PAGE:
Being Latina, I have never had any issues with vocalizing my objections or have had any problems with standing up for myself when something has displeased me. On the other hand, if there is a possibility that I may hurt someone I love and care about by something I say, well, I may take a moment or two to reflect before I respond. My first lesson in sensitivity training though was brought on by my mother years earlier. I can remember, as though it were yesterday, the first time I hurt her feelings.
One evening, my mother had decided that she was going to try her hand at cooking something “different” for dinner. On that particular night, my sister and I (who were 6 and 9 at the time) were extremely hungry and we couldn’t wait to eat. Papi had yet to arrive from work but our mother had assured us that we wouldn’t have to wait for him. Well, an hour later, Mami called us for dinner and we almost knocked each other over, trying to get to the table. We each grabbed a seat as though we were playing musical chairs and when Mami put our individual plates down in front of us, both my sister and I stared down at our plates with confusion and horror. You could hear a pin drop in that house from how quiet my sister and I became. Our eyes were glued to the unidentified mystery meat that was lying next to the Macaroni and caddy corner to the Broccoli. Neither one of us was brave enough to ask Mami about the origins of the mystery meat nor why she felt the need to kill something and feed it to us (yes, we had overactive imaginations at that age). We didn’t want to eat it, we just wanted to bury it but there was Mami’s feelings to consider.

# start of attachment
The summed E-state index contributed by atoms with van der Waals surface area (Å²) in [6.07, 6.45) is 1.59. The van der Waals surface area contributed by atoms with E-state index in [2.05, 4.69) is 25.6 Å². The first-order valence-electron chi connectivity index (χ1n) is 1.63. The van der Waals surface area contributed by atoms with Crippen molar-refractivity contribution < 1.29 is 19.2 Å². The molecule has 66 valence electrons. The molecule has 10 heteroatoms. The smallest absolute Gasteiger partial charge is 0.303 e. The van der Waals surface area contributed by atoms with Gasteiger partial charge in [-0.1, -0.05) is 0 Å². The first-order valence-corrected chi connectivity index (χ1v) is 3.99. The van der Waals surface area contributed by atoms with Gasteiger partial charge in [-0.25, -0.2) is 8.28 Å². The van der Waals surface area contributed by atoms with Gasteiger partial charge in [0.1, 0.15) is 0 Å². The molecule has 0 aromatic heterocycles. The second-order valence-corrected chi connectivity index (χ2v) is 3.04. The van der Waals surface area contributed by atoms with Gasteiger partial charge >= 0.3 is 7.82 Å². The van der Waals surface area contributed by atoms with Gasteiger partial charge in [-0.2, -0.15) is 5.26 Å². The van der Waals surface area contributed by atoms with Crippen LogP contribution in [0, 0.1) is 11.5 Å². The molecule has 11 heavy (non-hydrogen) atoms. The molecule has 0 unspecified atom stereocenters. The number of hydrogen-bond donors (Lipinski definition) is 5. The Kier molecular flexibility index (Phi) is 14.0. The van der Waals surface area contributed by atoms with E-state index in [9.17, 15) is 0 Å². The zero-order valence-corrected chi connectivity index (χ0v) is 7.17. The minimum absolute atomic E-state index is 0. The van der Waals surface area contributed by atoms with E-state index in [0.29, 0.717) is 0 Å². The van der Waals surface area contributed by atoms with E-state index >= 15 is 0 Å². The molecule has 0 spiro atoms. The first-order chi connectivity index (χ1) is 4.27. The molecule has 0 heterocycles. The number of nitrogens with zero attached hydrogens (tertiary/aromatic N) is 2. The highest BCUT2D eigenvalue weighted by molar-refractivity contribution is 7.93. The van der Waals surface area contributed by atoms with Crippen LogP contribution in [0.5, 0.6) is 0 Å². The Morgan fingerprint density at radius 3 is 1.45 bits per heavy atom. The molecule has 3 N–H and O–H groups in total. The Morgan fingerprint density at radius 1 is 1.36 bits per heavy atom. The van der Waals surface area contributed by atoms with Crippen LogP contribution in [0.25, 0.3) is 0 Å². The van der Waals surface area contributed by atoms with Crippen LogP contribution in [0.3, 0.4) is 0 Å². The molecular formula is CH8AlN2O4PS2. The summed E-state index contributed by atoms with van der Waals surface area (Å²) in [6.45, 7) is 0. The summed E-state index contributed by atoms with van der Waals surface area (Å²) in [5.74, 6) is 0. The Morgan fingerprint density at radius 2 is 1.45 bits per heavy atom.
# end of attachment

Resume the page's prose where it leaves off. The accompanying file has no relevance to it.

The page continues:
Finally, my mother broke the silence, as she hovered over us and said, “Eat girls”. Somehow, knowing darn well that this mystery meat was going nowhere near my lips or my sisters, I found my young voice. My sister looked directly at me, with eyes as round as saucers and brimming with tears, as if she knew that something ugly was about to ensue between Mami and I. I said, “Mami, what is this?”, poking it with my fork for emphasis. She looked at me with a suspicious quiver to her lips, as though she wanted to laugh, and said, “Ham”. I looked back at my plate and said, “No, it’s not. Ham doesn’t have little bumps on it.” Then, all of a sudden I recognized what it was. I stuck out my tongue, to compare it to what was on my plate, and my sister quickly followed suit. We both screamed, “Its tongue. We’re not eating THAT!” Mami pursed her lips and said, “No, it’s Ham. Eat it.” After that, it was total mayhem. My sister started bawling. I crossed my arms over my scrawny chest, in total defiance, letting my mother know in no uncertain terms (albeit respectfully), that I’d rather die than eat TONGUE. My mother, sensing that she was losing the battle, stood there threatening us within an inch of our lives and stated that if we didn’t eat it, we wouldn’t get up from the table until we did.
This was the scene Papi walked into. He looked at Mami for an explanation and she told him that she had wanted to cook something more exciting for dinner. Papi looked at our plates and said, “That’s tongue? Oh, it’s exciting alright but there is no way I’m eating that either”. And just like that, it was over. Resignation written all over Mami’s face, she knew that there was no way she was going to win the tongue war. Funny thing of it though, she never planned on eating it herself. Talk about double standards.
Mami never mentioned the tongue incident again but I could never forget the look on her face when we wouldn’t try her “cow cuisine”. She looked hurt and that taught me a very valuable lesson. From that day forward I’ve always been very careful on how I voice my objections. “Mmm…cow intestines with onions? Looks lovely Mami but uh..no thank you.”